50 BMG Cerakote and Laser Imaging

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Here at, the custom rifle builds just keep getting better and better! I’m having so much fun putting these rifles together- and now, with a full Cerakote and Laser Imaging capability, these rifles can also be “works of art.” In this story, I’ll cover the process of mixing custom colors, cerakoting this “mammoth” rifle, and laser imaging over the Cerakote.

Recap: 50 BMG Build

My 50 BMG build went really well, and has been so much fun to put together! Here’s an overview of gear:

And the video covering barrel work:

Tools of the Trade

Cerakote Certified Applicator Training

Anyone who’s current on firearms knows about Cerakote. This thin-film ceramic coating has become prolific across factory and custom firearms: it’s become the industry standard. Due to huge demand, many Cerakote applicators are backed up for months which has created an opportunity for new shops to enter the market. And that’s where Cerakote’s Certified Applicator training program comes in. Here’s a video covering my experiences taking this training:

Cerakote Booth and Shop Tour

Following my official Cerakote training, I built a Cerakote shop here at the Ultimate Reloader Ranch. Here’s the full tour!

Since this tour, I’ve upgraded the lighting which has helped out quite a bit!

Light Armor Cerakote Oven

I use the Light Armor 2500B powder oven and consider it the best deal available, especially if you use the code OVEN125 for $125 off any oven with a circulating fan. Check it out!

Preparing for Cerakote

I’ll admit it- green is my favorite color. So you can guess what direction I went with the Cerakote color scheme on this rifle. One of the colors I took a real liking to is Cerakote’s Jesse James Eastern Front Green (H-400). I did some test spraying, and decided that a two-tone green was in order, and that a darker shade of H-400 would be a good “second tone”. So I got out my H146 Graphite Black, and decided to try a custom mix (more on that later in this article).

Then it was on to prepping the parts! In general my process is as follows:

  1. Fixtures: building any custom plugs and related masking fixtures (allowing for hanging and racking and also masking)
  2. Pre-cleaning: wiping parts down and removing the bulk of any grease and oil or other residues
  3. Acetone wash/dip
  4. Masking for blasting
  5. Blasting
  6. Unmasking
  7. Compressed air blow-down
  8. Remasking
  9. Applying Cerakote
  10. Baking Cerakote
  11. Unmasking

Here’s the Bat EX receiver masked up prior to blasting:

Sandblasting the receiver with 100 grit aluminum oxide blasting media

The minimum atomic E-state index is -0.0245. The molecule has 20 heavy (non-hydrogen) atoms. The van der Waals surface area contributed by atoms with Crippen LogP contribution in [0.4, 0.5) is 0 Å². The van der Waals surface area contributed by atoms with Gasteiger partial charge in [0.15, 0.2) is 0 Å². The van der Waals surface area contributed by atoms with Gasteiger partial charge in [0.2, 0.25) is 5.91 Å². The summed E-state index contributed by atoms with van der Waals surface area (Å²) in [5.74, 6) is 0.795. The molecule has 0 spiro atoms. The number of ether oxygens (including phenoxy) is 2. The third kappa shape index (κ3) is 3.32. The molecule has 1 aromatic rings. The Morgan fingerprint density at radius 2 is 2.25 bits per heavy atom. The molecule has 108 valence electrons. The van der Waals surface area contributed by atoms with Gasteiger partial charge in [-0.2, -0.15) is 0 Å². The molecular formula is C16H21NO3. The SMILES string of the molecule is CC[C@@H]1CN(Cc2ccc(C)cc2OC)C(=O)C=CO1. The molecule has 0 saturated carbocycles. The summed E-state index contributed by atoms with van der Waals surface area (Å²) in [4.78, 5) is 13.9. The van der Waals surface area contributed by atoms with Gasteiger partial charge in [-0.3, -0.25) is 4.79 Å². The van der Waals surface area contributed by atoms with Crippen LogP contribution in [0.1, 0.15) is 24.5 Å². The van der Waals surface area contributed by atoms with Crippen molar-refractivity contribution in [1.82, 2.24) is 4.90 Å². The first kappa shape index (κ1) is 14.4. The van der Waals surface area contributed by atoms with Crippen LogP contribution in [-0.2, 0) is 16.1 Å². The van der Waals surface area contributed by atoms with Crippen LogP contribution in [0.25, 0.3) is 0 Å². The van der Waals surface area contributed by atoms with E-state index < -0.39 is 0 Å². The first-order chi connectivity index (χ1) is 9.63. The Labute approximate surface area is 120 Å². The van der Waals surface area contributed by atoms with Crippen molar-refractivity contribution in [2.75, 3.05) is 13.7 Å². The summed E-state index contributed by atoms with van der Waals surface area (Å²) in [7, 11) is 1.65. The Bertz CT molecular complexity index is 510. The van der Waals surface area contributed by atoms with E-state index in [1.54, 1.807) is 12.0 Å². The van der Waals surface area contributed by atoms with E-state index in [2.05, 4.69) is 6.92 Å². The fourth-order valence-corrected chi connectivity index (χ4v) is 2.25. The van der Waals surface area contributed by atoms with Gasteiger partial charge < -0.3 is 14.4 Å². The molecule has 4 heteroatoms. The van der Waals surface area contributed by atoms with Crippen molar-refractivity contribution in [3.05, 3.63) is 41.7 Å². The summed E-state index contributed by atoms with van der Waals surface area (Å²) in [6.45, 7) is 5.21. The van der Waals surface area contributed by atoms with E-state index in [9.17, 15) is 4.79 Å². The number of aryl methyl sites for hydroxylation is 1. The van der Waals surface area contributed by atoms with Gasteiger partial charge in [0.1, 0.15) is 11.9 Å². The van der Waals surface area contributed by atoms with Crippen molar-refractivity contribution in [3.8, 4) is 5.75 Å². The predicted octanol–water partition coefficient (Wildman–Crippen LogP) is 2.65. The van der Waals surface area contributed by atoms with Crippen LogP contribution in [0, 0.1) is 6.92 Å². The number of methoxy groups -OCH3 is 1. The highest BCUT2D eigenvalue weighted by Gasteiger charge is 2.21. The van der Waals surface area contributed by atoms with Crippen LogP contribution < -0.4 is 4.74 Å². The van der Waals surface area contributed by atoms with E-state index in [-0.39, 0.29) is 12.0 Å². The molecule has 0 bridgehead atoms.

Custom Mix “Midnight Green” Cerakote

The Cerakote mix was pretty much “seat of the pants” mixing on the fly. Here’s the exact ratios for my “Midnight Green” (first attempt):

  • 110.7 grams H-400 green (93%)
  • 7.0 grams H-146 black (7%)

*For next time, I’ll go even darker with this mix so that it contrasts a bit more with straight H400.

That’s the fun of Cerakote, there’s limitless possibilities, and you can really “make it your own”.

With the color mix complete, it was time to fire up the Cerakote iPhone app and calculate catalyst weight, and finish the mix.

Spraying Cerakote

Every time I spray Cerakote, I’m looking to refine and improve how I “lay it down”.

Each color has its own characteristics including:

  • Catalyst mixing weights (hence calculator that’s color-specific)
  • Coverage characteristics
  • Appearance
  • Color change properties when laser imaging

Because of these considerations, I like to perform test spraying passes on flat plates and cylindrical objects to get an idea of how things lay down, spraying techniques, and using these test pieces as “swatches” to evaluate effects and color combinations. It’s a lot of fun!

What I found with the H-400 Jesse James Eastern Front Green is that it takes a bit more material to get full coverage.

Spraying the chassis:

Spraying the barrel:

Laser Imaging over Cerakote

One of the really cool things about Cerakote is the ability to alter the appearance and color of the Cerakote with a fiber laser. I’ve shown this with multiple projects, and this time we went a bit further with a distressed flag design on the side of the Accurate Rifle Systems ELR Chassis:

In order to set things up I typically do the following:

  1. Mock-up the design in Photoshop or Illustrator
  2. Create or obtain vector artwork (scalable without degradation)
  3. Process the artwork into an engravable design file
  4. Test engrave on samples
  5. Tweak and optimize the position, scale, and laser settings until the perfect effect is obtained
  6. Laser engrave the object

It’s a lot of work, but it’s WELL worth the effort!

First Shots

With a 60 MOA rail, and no rifle optics on hand with that much elevation adjustment, we had to get creative with this one! We ended up aiming about 1.5′ low to get on target during break-in, and had a great time shooting this rifle. Definitely not as much recoil as you may expect, thanks to the Gen 2 XXX Bastard brake from APA.

My friend Luke from TFB was over for a visit, and he had a great time shooting the HULK as well:

Get the Gear

Cerakote’s Certified Applicator training

Light Armor 2500B powder oven use the code OVEN125 for $125 off any oven with a circulating fan

Components and parts:

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Thanks,
Gavin

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